11 Things You Never Knew About 'Some Like It Hot'
It’s been 60 years since “Some Like It Hot” premiered in theaters, but there are few comedies in Hollywood history that seem to have retained their impact, both culturally and viscerally, like this 1959 film about two musicians in drag hiding from the mob in an all-female band. Billy Wilder had long since proven his mettle as a screenwriter and director by the time of its release, thanks to “Double Indemnity,” “The Lost Weekend,” “Ace In the Hole,” “The Seven Year Itch” and more. But the film’s defiance of convention -- made without the notoriously restrictive Motion Picture Production Code seal of approval -- made it a delightfully naughty escapade for audiences that has only grown in stature over the years and even became a trailblazer, if not necessarily a nuanced one, for exploring taboo subjects like homosexuality on screen. (It was recently inducted into the Criterion Collection.)
As the film commemorates its 60th anniversary, Moviefone celebrates Wilder’s achievement with a list of trivia, production details and other factoids from the making and legacy of this comedy classic. Hold on to your blouse!
1. When Wilder originally conceived the idea with co-screenwriter I.A.L. Diamond, he originally hoped to cast Frank Sinatra as Jerry/Daphne, the role that went to Jack Lemmon, and Mitzi Gaynor as Sugar, eventually played by Marilyn Monroe.Sinatra apparently lost out on the role after missing a lunch date with Wilder.
2. Al Capone was an inspiration and obvious point of reference for the character of Spats Colombo, the gangster on Joe and Jerry’s heels. Capone gunned down rival gang members in the 1929 Saint Valentine's Day massacre, an incident that is strikingly similar to the events in the film.
3. Monroe’s contract stipulated that all of her films were shot in color, but Wilder convinced her that black and white would be better for “Some Like It Hot” after seeing color screen tests that made Lemmon and Tony Curtis look green and ghastly when in their drag make-up.
4. In order to get comfortable in their costumes, Curtis and Lemmon walked around Goldwyn Studios dressed as women to see how long it would take for them to get noticed. A scene on the train where the duo applies make-up echoes an experience where they used a public mirror and none of the surrounding women complained, convincing them they could fool, or even just pass for women.
5. Curtis and Lemmon hired a male cabaret dancer named Barbette to teach them how to walk in heels. But after a week, Lemmon declined his help after realizing that he wanted to look like a man trying to walk like a woman rather than simply walking like a woman.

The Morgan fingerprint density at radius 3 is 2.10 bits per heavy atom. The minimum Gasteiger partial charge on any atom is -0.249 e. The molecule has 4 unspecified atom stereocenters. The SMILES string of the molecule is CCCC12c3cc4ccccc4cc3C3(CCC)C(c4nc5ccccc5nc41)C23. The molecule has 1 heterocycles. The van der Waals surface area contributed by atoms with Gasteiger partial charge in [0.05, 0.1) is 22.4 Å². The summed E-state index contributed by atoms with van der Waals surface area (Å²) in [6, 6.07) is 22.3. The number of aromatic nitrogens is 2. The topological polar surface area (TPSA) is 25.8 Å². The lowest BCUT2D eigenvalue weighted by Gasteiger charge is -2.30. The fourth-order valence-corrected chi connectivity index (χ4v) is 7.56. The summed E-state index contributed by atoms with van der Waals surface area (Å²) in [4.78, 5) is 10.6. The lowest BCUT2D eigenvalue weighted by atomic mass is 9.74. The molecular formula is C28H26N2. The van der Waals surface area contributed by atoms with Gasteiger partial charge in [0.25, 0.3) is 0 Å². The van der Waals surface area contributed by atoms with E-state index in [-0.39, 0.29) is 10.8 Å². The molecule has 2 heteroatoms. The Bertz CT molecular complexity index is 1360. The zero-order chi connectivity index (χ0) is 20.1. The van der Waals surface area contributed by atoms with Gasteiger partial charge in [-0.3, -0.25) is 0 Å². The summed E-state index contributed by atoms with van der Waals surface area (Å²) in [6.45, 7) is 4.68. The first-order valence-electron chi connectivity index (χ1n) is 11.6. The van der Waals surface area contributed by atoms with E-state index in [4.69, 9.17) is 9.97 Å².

6. Curtis proposed that he talk like Cary Grant when playing the “millionaire” role, and Wilder agreed. The results are self-evident in the film, but Grant objected. When he saw the film and Curtis’ impression, he joked, "I don't talk like that."
7. Despite his best efforts, Curtis was unable to maintain the falsetto needed to play Josephine for an extended period of time. As a result, Wilder ended up combining some elements of Curtis’ performance with dubbing by actor Paul Frees to give it the consistency that the film needed.
8. Marilyn Monroe’s problems remembering her lines have grown to epic proportions because she was suffering from alcohol and drug addiction. She apparently required 47 takes to correctly say, “It’s me, Sugar.” In another scene where she asks, “@here’s the whiskey?” Wilder allegedly pasted the dialogue in the bottom of each drawer so she couldn’t miss it. (It still supposedly took 59 tries.)
9. The now-famous closing line, "Nobody's perfect," was originally conceived as a stand-in for whatever Wilder and Diamond could come up with later - which eventually turned out to be nothing. Wilder later wrote his own epitaph inspired by a similar line: "I'm a writer, but then nobody's perfect."
10. Produced outside the Motion Picture Production Code, the film’s story plays not only with the idea of cross-dressing but homosexuality. As a result, the film was banned from being shown in Kansas, and the Roman Catholic Church legion of Decency rated it “Morally Objectionable in Part for All.”
11. 49 years after the release of the movie, a California man found a little black dress in his closet and was shocked to discover that Monroe was once sewn into it for the film. Appraisers for “Antiques Roadshow” determined that the eventual value of the hand-me-down was an estimated $250,000.